of the world
    as we know it
    It's the end
    of the world
    as we know it
    It's the end
    of the world
    as we know it

    And I feel fine

    1. REM...why do the Lefties have the monopoly on good music?

      1. The Ramones were not lefties. Lennon oddly enough was not nearly as lefty as the left liked to believe he was. Ted Nugent but he sucked. Interesting guy, good musician, terrible music. Frank Zappa wasn't a lefty. He was more of an anarcho capitalist. Elvis was not a lefty. But yeah, the list is short and teneus.

      2. Because you need to lack common sense to devote yourself to a career path with such a low chance of success.

  12. Is the guy who's subbing-in for Dylan Ratigan white or black or Fine Young Cannibal?

  13. Citizen's United only compels this result if campaign contributions = speech.

    I happen to think corporations have no business giving money to political campaigns, charities, or anything not related to their business, which is making money for shareholders.

    Believe it or not, it used to be illegal for corporations to make donations of any kind without shareholder approval.

    1. So, you're okay with contributions with shareholder approval?

      1. So, you're okay with contributions with shareholder approval?

        Sure. Its their money.

        Back in the Olden Dayes, making contributions was ultra vires under the corporation's charter. The corporation was formed to engage in business. Excess cash was to be used for the business, or paid out as dividends. Any other use of excess cash was beyond the corporation's authority.

    2. Limited government--really limited government--is so obviously the solution that I have to think most people don't know the question.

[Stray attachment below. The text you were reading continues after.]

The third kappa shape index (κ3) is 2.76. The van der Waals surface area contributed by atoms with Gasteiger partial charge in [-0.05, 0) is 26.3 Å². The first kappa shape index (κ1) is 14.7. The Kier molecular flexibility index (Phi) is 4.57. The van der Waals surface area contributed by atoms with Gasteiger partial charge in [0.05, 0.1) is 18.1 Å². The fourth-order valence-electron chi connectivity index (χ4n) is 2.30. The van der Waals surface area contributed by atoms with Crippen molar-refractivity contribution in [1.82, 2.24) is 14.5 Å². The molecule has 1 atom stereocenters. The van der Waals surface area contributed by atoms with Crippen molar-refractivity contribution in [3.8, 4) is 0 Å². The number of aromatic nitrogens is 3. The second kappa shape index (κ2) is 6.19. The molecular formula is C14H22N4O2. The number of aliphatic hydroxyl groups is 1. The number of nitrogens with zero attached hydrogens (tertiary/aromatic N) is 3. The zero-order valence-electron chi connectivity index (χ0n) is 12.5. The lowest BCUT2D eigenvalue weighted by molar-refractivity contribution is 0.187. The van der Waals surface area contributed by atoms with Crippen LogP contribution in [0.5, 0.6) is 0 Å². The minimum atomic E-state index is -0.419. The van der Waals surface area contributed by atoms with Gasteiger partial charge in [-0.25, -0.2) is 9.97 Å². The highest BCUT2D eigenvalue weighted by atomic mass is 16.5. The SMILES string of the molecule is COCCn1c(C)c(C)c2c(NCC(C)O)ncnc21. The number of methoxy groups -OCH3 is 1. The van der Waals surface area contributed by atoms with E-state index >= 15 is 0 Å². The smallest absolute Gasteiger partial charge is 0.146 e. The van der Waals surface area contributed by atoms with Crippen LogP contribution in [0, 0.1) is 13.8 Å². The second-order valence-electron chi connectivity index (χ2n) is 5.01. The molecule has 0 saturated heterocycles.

3. So what if I start a corporation with $100k in capital, with the sole purpose of hiring some people who will make a campaign contribution for me?

      1. Yeah, didn't the board members hire these people with some idea of how they'd manage contributions?

    4. Yeah, but when you consider the kind of damage your competitors can do to you by buying the right Congress Critter, it is hard to see how any responsible board could not vote to make political contribution. It is the congress creatures' world afterall.

    5. I believe it was Jon Rauch in Government's End who pointed out that lobbying is one of the few games you can lose if you don't play. If I am CEO of MegaloCorp, it sure as hell is in the interest of the business making sure Congress doesn't pass a law to fuck MegaloCorp over or give a competitive advantage to my competitiors. And that means lobbying, even if it's only defensive.

    6. Believe it or not, it used to be illegal for corporations to make donations of any kind without shareholder approval.

      The problem is that government has become so entwined in the economy that it is impossible to function without greasing the right palms.

  14. It can't be restated enough. The problem isn't that companies can ask the government for favors. The problem is that government has favors to give.

    1. Incentives, dontchya know?

    2. I'm in.

    3. But if they just aren't tempted by all that corporate money Congress members and politicians will do the right thing. And only the ones committed to the greater good will win. right?

    4. It isn't just that, it's that it also has disfavors to give. Once the government can (ab)use legal loopholes or straight up discretion to treat different organizations unequally for political reasons, any company of sufficient size has to start paying protection money.

      1. Vanneman can disagree all he wants, but the point is easily demonstrated. No one is lobbying you or me or anyone on this board for favors. Why not? Because we have none to give.

  15. Citizen's United is a Hugo Ch?vez-type litmus test. It separates those on the left who have some conceptual grasp of moral principle (however else I might strongly disagree with them) from those who are merely screaming fanatically for their team to win.

    See also: http://www.rall.com/rallblog/2.....-obamabots and any recent Glen Greenwald column.

  16. I can't believe somebody has done something actually agree with.

  17. For better or worse, Citizens United held that there is no distinction between an individual and a corporation

    I see what the Judge did there...

    1. How astute of him. Apparently, corporations can get married, register to vote, adopt children, enroll in school, receive Medicare benefits, register for selective service, hold office ...

      1. Corporations over 35 are eligible to hold the office of POTUS.

        GE 2012!

        1. 4 years of GE rule is enough, thanks.

          1. GE. My hedge against liberty.

  18. lol, thats our bought and paid for givernment at its finest lol.


  19. HaHaHa.